As Christie Watch has been chronicling for some time now, Governor Chris Christie continues to tiptoe his way back into the 2016 presidential conversation, though it’s clearly an uphill climb. Tomorrow night, Christie will appear as the keynote speaker at the New Jersey Chamber of Commerce’s annual Walk to Washington, and Christie Watch will be there to file a complete report on the event. But the governor is also planning to make some news in June when he attends Mitt Romney’s own annual event, a “policy summit” to be held in Park City, Utah. It’ll be another cattle call for would-be 2016 GOP standard-bearers, and also in attendance will be Rand Paul, Paul Ryan and Mike Huckabee.
Let’s unpack this a bit. Romney, the failed candidate of 2012, is re-emerging in 2014—not as a candidate, it appears, but as a possible kingmaker, and one whose feet are firmly planted in the non–Tea Party, Establishment wing of the Republican party—where Christie and a possible rival in 2016, Jeb Bush, also reside. Even after the scandals that emerged to weigh Christie down last fall, Romney has consistently had nice things to say about Christie—even though some former Romney aides hold grudges about Christie’s embrace of President Obama after Hurricane Sandy hit New Jersey—and in February 2014 the two men appeared together at a Boston fundraiser that pulled in $1 million for the Republican Governors Association (RGA). As Christie Watch has been reporting, the New Jersey governor continues to raise millions of dollars for the RGA. According to the RGA’s latest release, the group broke all previous records in the first quarter of 2014, raising $23.5 million between January and March.
The significance of the Romney policy summit in June is that, aside from some star power, it will also be attended by a large number of bundlers and high-dollar donors who were part of Romney’s 2012 money machine. As The Washington Post reports, among “Romney’s financiers” at the event will be “Spencer Zwick, former national finance chairman for Romney’s campaign, Bob White, Romney’s former business partner, plus dozens of former bundlers for Romney’s campaign.” And the Post notes, in an earlier piece, that Romney made a special point in Boston in February of making sure that Christie would be there:
Romney also exchanges e-mails with New Jersey Gov. Chris Christie (R). In late February, when the two appeared at a Republican Governors Association fundraiser at the Lenox Hotel in Boston, Romney pulled Christie aside to remind him to attend his June summit in Utah. The conclave in Park City, where Romney purchased a sprawling ski chalet last year, will be a reunion for Romney’s major donors and top aides, as well as a sales session for Solamere Capital, the private equity firm run by Zwick and Romney’s eldest son, Tagg.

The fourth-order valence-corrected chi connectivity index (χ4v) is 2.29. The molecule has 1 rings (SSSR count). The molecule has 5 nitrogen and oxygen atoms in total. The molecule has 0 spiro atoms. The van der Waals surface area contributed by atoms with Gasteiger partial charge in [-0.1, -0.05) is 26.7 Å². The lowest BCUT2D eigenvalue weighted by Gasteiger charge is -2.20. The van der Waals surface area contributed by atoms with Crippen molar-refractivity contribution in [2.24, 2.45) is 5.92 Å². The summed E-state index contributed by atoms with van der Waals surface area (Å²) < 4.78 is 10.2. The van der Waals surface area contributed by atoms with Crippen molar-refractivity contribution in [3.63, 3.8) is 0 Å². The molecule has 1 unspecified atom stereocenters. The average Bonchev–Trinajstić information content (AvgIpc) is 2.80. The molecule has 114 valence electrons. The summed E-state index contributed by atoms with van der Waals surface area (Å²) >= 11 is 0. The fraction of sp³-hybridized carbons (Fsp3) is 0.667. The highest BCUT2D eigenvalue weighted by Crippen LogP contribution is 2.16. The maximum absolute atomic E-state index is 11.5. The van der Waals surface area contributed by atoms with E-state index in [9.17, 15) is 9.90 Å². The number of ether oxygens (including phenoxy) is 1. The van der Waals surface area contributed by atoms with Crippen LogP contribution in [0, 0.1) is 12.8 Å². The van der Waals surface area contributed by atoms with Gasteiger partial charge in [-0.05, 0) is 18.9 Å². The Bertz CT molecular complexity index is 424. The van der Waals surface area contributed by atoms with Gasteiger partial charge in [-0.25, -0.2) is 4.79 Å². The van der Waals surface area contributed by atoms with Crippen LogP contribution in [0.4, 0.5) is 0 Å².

The Post adds that Romney is quietly reemerging now as a fundraiser and cheerleader for GOP candidates in 2014:
After retreating from public view following his crushing loss to President Obama in the 2012 election, Romney has returned to the political stage, emerging as one of the Republican Party’s most coveted stars, especially on the fundraising circuit, in the run-up to November’s midterm elections.
Notably absent, so far, from the Romney conclave is Jeb Bush, who’s still toying with the idea of running in 2016. (Bush did attend the “Adelson primary,” the Las Vegas bash at which Sheldon Adelson, the billionaire who backed Newt Gingrich in 2012, met separately with 2016 hopefuls, including Christie, Bush and others.) But today’s New York Times has a devastating piece on Bush’s financial and corporate entanglements, including his involvement with a number of crooked and questionable firms. The Times also notes Bush’s involvement in 2007–08 with the about-to-collapse Lehman Brothers, something that Christie Watch reported on earlier this month. The article mentions that Bush went begging to a Mexican billionaire in a failed effort to bail out Lehman—but it doesn’t mention, as Christie Watch did, that Florida’s own state Board of Administration lost hundreds of millions that it had invested in Lehman Brothers during the time Bush, a former governor of Florida, had been brought on board.
The scuttlebutt among GOP watchers is that if Christie can’t recover from his New Jersey troubles, it’s Bush who’s most likely to step in and try to pick up Christie’s support among Wall Street, hedge funds, big corporate players and the Establishment generally. But it’s clear now that if he runs, Bush will have his own problems. Given that that Establishment is likely to unite against a Tea Party candidate such as Ted Cruz or Rand Paul, that doesn’t leave many options beyond Christie and Bush. Scott Walker, the Wisconsin governor, is one possibility—though he needs to win re-election in 2014 first, and he’s made a lot of bitter enemies though his union-busting in Wisconsin.
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